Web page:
Later, I got one that used a protocol known as XMODEM. It seems like warp speed compared to DFT!

XMODEM would send a series of bytes, followed by a checksum of those bytes, then the other end would calculate a checksum over the received bytes and compare. If they matched, it went on to the next series of bytes… If it did not, it would resend those bytes.

Very simple. And, believe it or not, checksums are still being used by modern programmers today, even though newer methods have been created (such as CRC).

Checking the sum…

A checksum is simple the value you get when you add up all the bytes of some data. Checksum values are normally not floating point, so they will be limited to a fixed range. For example, an 8-bit checksum (using one byte) can hold a value of 0 to 255. A 16-bit checksum (2 bytes) can hold a value of 0-65535. Since checksums can be much higher values, especially if using an 8-bit checksum, the value just rolls over.

For example, if the current checksum calculated value is 250 for an 8-bit checksum, and the next byte being counted is a 10, the checksum would be 250+10, but that exceeds what a byte can hold. The value just rolls over, like this:

250 + 10: 251, 252, 253, 254, 255, 0, 1, 2, 3, 4

Thus, the checksum after adding that 10 is now 4.

Here is a simple 8-bit checksum routine for strings in Color BASIC:

20 GOSUB 100
40 GOTO 10

110 CK=0
120 FOR A=1 TO LEN(A$)
130 CK=CK+ASC(MID$(A$,A,1))
140 IF CK>255 THEN CK=CK-255
150 NEXT

Line 140 is what handles the rollover. If we had a checksum of 250 and the next byte was a 10, it would be 260. That line would detect it, and subtract 255, making it 4. (The value starts at 0.)

The goal of a checksum is to verify data and make sure it hasn’t been corrupted. You send the data and checksum. The received passes the data through a checksum routine, then compares what it calculated with the checksum that was sent with the message. If they do not match, the data has something wrong with it. If they do match, the data is less likely to have something wrong with it.

Double checking the sum.

One of the problems with just adding (summing) up the data bytes is that two swapped bytes would still create the same checksum. For example “HELLO” would have the same checksum as “HLLEO”. Same bytes. Same values added. Same checksum.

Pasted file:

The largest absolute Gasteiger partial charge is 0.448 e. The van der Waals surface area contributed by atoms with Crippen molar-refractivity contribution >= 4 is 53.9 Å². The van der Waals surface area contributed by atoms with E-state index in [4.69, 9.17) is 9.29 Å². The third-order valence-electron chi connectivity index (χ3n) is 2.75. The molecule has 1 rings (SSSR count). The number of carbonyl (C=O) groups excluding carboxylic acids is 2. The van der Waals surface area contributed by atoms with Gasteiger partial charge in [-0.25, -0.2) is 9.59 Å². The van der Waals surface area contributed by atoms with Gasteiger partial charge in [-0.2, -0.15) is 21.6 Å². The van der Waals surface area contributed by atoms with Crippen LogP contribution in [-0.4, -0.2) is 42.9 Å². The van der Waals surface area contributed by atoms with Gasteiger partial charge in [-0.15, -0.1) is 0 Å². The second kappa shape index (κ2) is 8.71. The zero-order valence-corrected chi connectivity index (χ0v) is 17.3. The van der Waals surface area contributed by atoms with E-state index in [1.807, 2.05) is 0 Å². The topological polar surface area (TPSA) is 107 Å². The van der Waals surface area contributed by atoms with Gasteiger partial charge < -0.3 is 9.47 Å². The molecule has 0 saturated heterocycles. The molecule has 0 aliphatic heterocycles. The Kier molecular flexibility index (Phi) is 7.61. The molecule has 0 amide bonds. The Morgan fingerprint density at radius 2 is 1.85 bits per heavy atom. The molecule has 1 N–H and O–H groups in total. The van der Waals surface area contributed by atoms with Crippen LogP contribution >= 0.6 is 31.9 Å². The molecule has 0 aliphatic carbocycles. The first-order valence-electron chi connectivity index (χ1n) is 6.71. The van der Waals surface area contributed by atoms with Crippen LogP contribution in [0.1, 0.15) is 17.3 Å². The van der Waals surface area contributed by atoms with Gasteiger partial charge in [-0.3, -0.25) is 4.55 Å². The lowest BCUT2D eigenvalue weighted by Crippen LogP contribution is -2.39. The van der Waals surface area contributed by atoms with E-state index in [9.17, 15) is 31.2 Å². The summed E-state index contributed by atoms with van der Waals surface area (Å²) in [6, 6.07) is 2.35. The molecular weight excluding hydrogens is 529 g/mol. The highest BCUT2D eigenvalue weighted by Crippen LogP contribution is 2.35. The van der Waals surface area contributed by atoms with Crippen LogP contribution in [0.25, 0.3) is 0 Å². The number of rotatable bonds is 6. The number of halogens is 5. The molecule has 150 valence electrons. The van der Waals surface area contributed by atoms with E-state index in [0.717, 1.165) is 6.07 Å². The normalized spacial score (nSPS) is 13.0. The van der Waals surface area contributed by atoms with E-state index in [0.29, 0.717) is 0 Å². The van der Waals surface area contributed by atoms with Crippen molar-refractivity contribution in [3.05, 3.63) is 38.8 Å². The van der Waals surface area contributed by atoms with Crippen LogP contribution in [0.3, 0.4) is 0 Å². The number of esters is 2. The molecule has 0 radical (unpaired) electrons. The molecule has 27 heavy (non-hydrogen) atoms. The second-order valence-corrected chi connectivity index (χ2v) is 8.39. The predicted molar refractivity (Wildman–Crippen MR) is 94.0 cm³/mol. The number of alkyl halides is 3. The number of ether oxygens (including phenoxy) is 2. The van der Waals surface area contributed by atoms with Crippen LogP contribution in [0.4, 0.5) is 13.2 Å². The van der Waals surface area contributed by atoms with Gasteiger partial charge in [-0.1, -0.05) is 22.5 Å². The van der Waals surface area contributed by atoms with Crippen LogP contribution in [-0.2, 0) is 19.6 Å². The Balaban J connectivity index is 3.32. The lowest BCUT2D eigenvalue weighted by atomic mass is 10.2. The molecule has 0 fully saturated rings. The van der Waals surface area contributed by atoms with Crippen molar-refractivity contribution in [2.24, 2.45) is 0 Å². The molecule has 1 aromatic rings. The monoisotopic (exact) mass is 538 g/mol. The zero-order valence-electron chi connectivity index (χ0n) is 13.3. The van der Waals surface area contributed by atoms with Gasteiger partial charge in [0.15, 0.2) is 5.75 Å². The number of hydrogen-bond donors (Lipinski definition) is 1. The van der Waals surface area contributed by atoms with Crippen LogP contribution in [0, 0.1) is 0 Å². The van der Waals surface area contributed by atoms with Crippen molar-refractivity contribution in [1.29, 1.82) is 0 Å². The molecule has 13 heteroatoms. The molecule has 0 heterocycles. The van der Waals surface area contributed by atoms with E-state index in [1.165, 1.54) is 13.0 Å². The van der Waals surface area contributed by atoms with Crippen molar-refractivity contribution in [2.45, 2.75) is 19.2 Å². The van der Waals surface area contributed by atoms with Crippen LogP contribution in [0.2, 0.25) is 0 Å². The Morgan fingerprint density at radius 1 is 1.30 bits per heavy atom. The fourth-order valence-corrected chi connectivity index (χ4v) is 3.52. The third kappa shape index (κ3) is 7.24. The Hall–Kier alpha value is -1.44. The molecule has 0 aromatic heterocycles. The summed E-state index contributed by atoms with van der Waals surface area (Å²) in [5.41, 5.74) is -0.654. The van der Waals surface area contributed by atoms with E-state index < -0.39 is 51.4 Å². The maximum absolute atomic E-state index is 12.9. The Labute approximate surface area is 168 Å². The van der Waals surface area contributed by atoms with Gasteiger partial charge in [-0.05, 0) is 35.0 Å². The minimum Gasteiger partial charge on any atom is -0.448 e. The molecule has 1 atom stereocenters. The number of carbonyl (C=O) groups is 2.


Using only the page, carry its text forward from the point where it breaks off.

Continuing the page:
A good 8-bit checksum.

However, if one byte got changed, the checksum would catch that.

A bad 8-bit checksum.

It would be quite a coincidence if two data bytes got swapped during transfer, but I still wouldn’t use a checksum on anything where lives were at stake if it processed a bad message because the checksum didn’t catch it ;-)

Another problem is that if the value rolls over, that means a long message or a short message could cause the same checksum. In the case of an 8-bit checksum, and data bytes that range from 0-255, you could have a 255 byte followed by a 1 byte and that would roll over to 0. A checksum of no data would also be 0. Not good.

Checking the sum: Extreme edition

A 16-bit or 32-bit checksum would just be a larger number, reducing how often it could roll over.

For a 16-bit value, ranging from 0-65535, you could hold up to 257 bytes of value 255 before it would roll over:

255 * 257 = 65535

But if the data were 258 bytes of value 255, it would roll over:

255 * 258 = 65790 -> rollover to 255.

Thus, a 258-byte message of all 255s would have the same checksum as a 1-byte message of a 255.

To update the Color BASIC program for 16-bit checksum, change line 140 to be:

140 IF CK>65535 THEN CK=CK-65535


Obviously, an 8-bit checksum is rather useless, but if a checksum is all you can do, at least use a 16-bit checksum. If you were using the checksum for data packets larger than 257 bytes, maybe a 48-bit checksum would be better.

Or just use a CRC. They are much better and catch things like bytes being out of order.

But I have no idea how I’d write one in BASIC.

One more thing…

I almost forgot what prompted me to write this. I found some code that would flag an error if the checksum value was 0. When I first saw that, I thought “but 0 can be a valid checksum!”

For example, if there was enough data bytes that caused the value to roll over from 65535 to 0, that would be a valid checksum. To avoid any large data causing value to add up to 0 and be flagged bad, I added a small check for the 16-bit checksum validation code: